Exploring Early Treatment Strategies for RRMS: An Interview with Neurologist Daniel Ontaneda
When it comes to initial treatment selection for relapsing-remitting multiple sclerosis (RRMS), there is one question that has yet to be answered: Is it better to start with potentially safer moderately effective disease-modifying treatments (DMTs) or to hit the disease immediately with a high-efficacy DMT that may be more effective but carries more risks?
In a recent opinion article published in the journal Lancet Neurology, Daniel Ontaneda, MD, a neurologist at the Cleveland Clinic, addressed the controversies surrounding early treatment selection for people with RRMS, stressing the variability of initial treatment selection and the weak existing data that guides those choices.
“I think the truth is we don’t have a lot of data to inform that [treatment] decision. Clinicians many times will make that decision based on their overall assessment of how active they think the MS is, also based on patient preferences for medication, how much risk the patient is going to take, and how much risk the physician is going to take as well by prescribing that medication,” Ontaneda said in an interview with Multiple Sclerosis News Today.
The traditional treatment approach for RRMS advocates the use of moderately effective DMTs (also called low-to-moderate therapies, or LMTs) — given as injections in the muscle (intramuscular) or under the skin (subcutaneous), or as oral medications — which generally have good safety profiles.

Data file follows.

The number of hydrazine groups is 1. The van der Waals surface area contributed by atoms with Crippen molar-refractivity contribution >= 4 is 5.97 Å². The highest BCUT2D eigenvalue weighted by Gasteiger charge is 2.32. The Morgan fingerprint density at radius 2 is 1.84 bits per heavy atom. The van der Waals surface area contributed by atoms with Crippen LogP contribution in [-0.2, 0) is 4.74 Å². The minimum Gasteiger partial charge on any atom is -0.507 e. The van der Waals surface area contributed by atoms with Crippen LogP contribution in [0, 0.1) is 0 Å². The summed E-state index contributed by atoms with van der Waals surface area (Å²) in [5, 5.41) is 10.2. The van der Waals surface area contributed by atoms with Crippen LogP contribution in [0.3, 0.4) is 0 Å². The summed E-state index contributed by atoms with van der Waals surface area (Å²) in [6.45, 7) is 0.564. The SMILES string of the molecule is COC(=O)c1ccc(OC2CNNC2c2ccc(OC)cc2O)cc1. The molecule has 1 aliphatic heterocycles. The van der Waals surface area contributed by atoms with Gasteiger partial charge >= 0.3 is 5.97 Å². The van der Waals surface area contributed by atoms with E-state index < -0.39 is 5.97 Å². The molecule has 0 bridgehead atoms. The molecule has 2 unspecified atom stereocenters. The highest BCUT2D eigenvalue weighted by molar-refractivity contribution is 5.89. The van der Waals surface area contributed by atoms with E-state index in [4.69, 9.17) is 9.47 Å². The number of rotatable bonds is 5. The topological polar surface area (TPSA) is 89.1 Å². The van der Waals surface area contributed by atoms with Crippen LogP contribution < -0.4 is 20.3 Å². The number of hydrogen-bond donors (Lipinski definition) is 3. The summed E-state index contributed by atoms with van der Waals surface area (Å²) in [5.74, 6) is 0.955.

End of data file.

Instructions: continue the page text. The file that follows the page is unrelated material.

LMTs are given in escalating steps, where patients are switched to another DMT in the presence of breakthrough disease activity, i.e., relapses or new lesions shown by magnetic resonance imaging (MRI).
The alternative approach to LMTs involves first-line treatment with high-efficacy DMTs (HETs) — all monoclonal antibodies delivered by infusions into the vein (intravenous administration) — with potential exposure to greater risks.
There are four medications currently considered HETs: Tysabri (natalizumab, by Biogen), Lemtrada (alemtuzumab, by Sanofi-Genzyme), Ocrevus (ocrelizumab, by Genentech), and rituximab — an off-label therapy, marketed as Rituxan in the U.S. by Genentech and Biogen, and as MabThera by Roche in Europe.
But the question remains: Which initial treatment strategy is best for relapsing forms of MS?
Two ongoing trials — DELIVER-MS (NCT03535298) and TREAT-MS (NCT03500328) — are aimed at answering this question and providing evidence that will ultimately help doctors and patients in this decision-making process.
“What we’re trying to do here is get across that treating MS shouldn’t be left to chance, and if you develop MS, one hopefully would expect you to have similar treatment irrespective of what doctor you go to or what center you go to,” said Ontaneda, who is the lead investigator for the DELIVER-MS trial.